I’m Wendy York from the York Law Firm in Sacramento.
A classic sign of polypharmacy is the use of drugs as a “chemical restraint.” How can you tell?
You’ll see a nursing home resident in a hallway with their head cocked to the side, their mouth open and drooling, and they have an empty stare in their eyes. Another tell-tale sign is when someone goes to see their loved one at a facility during the day and they have a hard time rousing them – they’ll be asleep, lethargic, or unresponsive during normal waking hours.
The real story in such cases is that facilities don’t have enough staff, so the staff is overworked, and it’s just a lot easier to drug ‘em instead of helping ‘em.
If you back chain in the records before such drugs are given, you’ll see a common series of events leading up. There will be comments such as:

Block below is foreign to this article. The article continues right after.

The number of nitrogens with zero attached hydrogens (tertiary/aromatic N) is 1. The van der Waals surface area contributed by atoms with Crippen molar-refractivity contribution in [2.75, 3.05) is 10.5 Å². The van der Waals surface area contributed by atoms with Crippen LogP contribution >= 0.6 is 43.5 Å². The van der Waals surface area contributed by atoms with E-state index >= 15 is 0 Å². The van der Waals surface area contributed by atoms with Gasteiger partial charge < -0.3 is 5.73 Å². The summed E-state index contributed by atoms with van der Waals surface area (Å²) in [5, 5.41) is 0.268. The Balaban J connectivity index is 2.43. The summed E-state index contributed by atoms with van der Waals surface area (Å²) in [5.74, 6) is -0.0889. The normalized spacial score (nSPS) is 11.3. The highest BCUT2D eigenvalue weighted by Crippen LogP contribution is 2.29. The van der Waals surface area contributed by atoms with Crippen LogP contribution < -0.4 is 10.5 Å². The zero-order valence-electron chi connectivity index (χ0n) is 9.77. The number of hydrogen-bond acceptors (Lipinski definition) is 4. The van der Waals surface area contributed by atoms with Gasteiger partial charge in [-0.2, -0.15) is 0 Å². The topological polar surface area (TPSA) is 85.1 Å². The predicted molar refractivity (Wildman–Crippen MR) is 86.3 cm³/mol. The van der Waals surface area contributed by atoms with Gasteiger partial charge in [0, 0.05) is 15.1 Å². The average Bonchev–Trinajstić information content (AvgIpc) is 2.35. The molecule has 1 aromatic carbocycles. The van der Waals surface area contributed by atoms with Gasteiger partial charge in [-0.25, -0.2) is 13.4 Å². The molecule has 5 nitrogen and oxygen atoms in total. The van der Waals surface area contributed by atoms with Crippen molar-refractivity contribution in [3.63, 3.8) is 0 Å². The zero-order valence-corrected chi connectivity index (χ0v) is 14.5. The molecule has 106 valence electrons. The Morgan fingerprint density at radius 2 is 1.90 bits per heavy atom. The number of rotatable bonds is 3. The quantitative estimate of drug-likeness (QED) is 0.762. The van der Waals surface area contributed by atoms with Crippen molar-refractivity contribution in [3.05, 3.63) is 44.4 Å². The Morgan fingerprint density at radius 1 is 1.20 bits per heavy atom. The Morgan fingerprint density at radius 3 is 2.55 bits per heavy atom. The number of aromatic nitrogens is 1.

“Resident wants to go out.”
“Resident wants to leave the building.”
“Resident won’t follow my direction or guidance.”
“Resident was agitated.”
Or, get this one:
“The 86-year-old resident is combative.”
It boggles my mind when I read that an 80 pound 86-year-old is “combative” with caregivers – but I see such comments all the time!
Fortunately, because of Federal and State regulations, there are legal protections that have been put in place for seniors in nursing facilities that are there to prevent what is known as “chemical restraints,” which means drugging residents for staff convenience.
These cases are what we call “polypharmacy,” and polypharmacy is also elder abuse.
These cases don’t have to happen. If you see signs of polypharmacy, give us a call. We may be able to help.
I’m Wendy York from York Law Firm in Sacramento. Thank you for watching.